Sunday, January 30, 2011

Photography Is Legal Again

It just got more legal to photograph in public spaces around important government buildings and landmarks. Thanks to efforts from the New York Civil Liberties Union, the U.S. government last week made it once again officially A-okay to photograph any and all exteriors of federal buildings viewed from public spaces. The Hyperallergic blog has a link to the documents, and Chase Jarvis suggests printing them out to help inform any government officials who haven't yet been brought up to speed. Chase also offers a great example of how problematic the old way was; he wasn't photographing a federal building, but because his streetscape shoot was close to a federal building he was still shut down by armed officers. And if you want to read about governments that really don’t like photography, check out the Time interview with photographer Platon who describes evading Burmese secret police in order to make a simple portrait.

http://hyperallergic.com/17621/us-photogs-official-free-to-photograph-public-space-federal-buildings/
http://blog.chasejarvis.com/blog/2011/01/avoid-being-hassled-by-the-cops-while-shooting-pictures/
http://www.time.com/time/video/player/0,32068,731023907001_2040082,00.html
DPMag Published in Blog
Photography Is Legal Again


It just got more legal to photograph in public spaces around important government buildings and landmarks. Thanks to efforts from the New York Civil Liberties Union, the U.S. government last week made it once again officially A-okay to photograph any and all exteriors of federal buildings viewed from public spaces. The Hyperallergic blog has a link to the documents, and Chase Jarvis suggests printing them out to help inform any government officials who haven't yet been brought up to speed. Chase also offers a great example of how problematic the old way was; he wasn't photographing a federal building, but because his streetscape shoot was close to a federal building he was still shut down by armed officers. And if you want to read about governments that really don’t like photography, check out the Time interview with photographer Platon who describes evading Burmese secret police in order to make a simple portrait.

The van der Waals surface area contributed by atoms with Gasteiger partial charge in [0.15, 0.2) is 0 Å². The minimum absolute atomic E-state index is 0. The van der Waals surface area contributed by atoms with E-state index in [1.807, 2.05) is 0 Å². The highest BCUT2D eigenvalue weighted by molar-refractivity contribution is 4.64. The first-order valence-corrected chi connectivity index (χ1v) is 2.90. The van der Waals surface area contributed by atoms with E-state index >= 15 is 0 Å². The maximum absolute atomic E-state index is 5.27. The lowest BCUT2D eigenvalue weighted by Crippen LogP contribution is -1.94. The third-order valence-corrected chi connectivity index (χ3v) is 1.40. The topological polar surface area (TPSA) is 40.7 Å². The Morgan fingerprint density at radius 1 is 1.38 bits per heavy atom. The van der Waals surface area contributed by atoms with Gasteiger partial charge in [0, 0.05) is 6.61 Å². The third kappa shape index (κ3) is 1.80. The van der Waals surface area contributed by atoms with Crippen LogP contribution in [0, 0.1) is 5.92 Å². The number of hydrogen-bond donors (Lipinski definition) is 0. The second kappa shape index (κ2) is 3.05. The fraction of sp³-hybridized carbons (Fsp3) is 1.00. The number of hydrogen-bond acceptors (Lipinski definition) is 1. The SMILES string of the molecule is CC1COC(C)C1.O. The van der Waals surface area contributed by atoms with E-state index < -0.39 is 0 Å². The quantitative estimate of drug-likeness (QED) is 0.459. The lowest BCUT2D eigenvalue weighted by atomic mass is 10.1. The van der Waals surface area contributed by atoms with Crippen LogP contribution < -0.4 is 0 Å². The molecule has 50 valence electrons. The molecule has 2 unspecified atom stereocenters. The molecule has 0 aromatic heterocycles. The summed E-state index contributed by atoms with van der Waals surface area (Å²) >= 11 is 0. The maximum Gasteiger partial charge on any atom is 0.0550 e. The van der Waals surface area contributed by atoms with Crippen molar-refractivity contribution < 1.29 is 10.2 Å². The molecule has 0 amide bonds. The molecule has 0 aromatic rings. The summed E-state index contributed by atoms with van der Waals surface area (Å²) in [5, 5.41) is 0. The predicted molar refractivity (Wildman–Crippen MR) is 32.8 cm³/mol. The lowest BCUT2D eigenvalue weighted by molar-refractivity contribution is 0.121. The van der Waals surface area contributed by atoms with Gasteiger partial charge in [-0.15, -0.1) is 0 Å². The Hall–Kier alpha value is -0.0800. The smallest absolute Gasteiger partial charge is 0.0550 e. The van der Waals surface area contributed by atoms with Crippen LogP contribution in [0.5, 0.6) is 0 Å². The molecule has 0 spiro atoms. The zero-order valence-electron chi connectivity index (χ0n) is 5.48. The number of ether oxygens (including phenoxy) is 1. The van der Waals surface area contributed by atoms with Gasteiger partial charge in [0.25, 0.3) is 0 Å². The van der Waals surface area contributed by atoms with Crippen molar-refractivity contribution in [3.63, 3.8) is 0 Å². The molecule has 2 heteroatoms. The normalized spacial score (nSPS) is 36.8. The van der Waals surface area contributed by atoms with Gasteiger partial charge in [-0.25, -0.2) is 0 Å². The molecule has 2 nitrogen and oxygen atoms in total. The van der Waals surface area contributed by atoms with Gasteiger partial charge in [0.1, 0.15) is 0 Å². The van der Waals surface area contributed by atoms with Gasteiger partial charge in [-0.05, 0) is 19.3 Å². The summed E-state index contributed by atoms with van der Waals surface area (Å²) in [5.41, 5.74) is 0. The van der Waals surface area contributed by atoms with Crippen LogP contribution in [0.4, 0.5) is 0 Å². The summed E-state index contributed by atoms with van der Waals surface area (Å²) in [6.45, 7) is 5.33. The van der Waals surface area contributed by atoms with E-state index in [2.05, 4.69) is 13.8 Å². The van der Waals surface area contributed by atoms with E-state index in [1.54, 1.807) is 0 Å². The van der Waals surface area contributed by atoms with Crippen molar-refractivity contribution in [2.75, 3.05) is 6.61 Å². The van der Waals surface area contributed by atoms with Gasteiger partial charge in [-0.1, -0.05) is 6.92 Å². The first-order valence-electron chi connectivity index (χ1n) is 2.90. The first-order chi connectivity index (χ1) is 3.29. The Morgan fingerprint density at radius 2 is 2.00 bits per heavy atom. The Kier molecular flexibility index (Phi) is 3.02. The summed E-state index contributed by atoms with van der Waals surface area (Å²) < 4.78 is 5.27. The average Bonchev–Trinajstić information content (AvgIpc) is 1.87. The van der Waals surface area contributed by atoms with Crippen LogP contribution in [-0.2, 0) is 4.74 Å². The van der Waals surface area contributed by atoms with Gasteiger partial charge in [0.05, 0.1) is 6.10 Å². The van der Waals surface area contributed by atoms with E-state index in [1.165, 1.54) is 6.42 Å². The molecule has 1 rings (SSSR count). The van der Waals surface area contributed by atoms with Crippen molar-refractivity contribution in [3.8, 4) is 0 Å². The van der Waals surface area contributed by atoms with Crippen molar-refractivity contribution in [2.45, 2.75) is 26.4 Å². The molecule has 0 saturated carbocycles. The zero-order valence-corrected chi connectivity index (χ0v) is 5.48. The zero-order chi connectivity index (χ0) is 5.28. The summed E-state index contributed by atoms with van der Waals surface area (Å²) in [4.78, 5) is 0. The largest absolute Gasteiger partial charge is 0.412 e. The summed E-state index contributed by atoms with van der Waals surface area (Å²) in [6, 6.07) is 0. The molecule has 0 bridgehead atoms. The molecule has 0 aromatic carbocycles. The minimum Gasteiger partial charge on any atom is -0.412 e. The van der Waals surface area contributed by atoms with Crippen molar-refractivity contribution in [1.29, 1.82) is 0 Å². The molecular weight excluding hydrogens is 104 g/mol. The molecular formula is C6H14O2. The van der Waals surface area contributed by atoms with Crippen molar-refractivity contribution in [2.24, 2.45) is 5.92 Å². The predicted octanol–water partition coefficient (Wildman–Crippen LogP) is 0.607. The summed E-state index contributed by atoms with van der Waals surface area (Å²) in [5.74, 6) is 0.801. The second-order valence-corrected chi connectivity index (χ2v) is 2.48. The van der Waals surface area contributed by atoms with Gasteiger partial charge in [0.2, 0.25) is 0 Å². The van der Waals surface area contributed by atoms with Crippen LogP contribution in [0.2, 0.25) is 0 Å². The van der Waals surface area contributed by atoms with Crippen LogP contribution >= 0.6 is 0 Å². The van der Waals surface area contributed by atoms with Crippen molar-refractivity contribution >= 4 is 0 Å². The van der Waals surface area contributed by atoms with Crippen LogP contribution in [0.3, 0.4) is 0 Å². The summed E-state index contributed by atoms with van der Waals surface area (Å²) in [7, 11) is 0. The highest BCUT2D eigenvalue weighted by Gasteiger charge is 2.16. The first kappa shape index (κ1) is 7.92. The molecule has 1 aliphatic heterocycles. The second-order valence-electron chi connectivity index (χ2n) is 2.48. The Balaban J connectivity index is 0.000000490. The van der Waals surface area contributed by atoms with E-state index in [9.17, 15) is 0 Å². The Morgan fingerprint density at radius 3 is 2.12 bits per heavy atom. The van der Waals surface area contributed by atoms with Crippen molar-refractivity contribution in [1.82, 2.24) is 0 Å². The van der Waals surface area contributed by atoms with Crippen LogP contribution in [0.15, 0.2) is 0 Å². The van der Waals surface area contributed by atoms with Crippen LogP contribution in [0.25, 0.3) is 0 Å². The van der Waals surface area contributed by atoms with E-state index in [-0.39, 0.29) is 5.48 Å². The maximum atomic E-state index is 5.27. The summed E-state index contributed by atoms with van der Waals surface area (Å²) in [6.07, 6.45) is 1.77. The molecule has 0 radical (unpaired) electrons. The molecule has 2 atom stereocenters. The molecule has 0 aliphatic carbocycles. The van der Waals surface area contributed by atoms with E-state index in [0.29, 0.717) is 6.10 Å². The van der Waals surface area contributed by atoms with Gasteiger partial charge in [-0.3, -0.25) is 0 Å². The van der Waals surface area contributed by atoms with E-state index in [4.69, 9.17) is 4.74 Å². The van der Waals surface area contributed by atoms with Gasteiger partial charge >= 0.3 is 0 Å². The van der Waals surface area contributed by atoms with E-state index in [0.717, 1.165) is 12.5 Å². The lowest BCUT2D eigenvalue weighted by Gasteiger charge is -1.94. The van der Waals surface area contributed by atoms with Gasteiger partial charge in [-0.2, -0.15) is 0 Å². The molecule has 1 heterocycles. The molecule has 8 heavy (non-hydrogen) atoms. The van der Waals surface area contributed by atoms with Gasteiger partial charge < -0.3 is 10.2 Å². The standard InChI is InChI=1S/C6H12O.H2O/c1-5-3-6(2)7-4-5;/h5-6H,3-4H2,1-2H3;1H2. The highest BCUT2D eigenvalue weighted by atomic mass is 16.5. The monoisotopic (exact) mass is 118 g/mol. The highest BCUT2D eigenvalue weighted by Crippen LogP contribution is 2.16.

http://hyperallergic.com/17621/us-photogs-official-free-to-photograph-public-space-federal-buildings/
http://blog.chasejarvis.com/blog/2011/01/avoid-being-hassled-by-the-cops-while-shooting-pictures/
http://www.time.com/time/video/player/0,32068,731023907001_2040082,00.html
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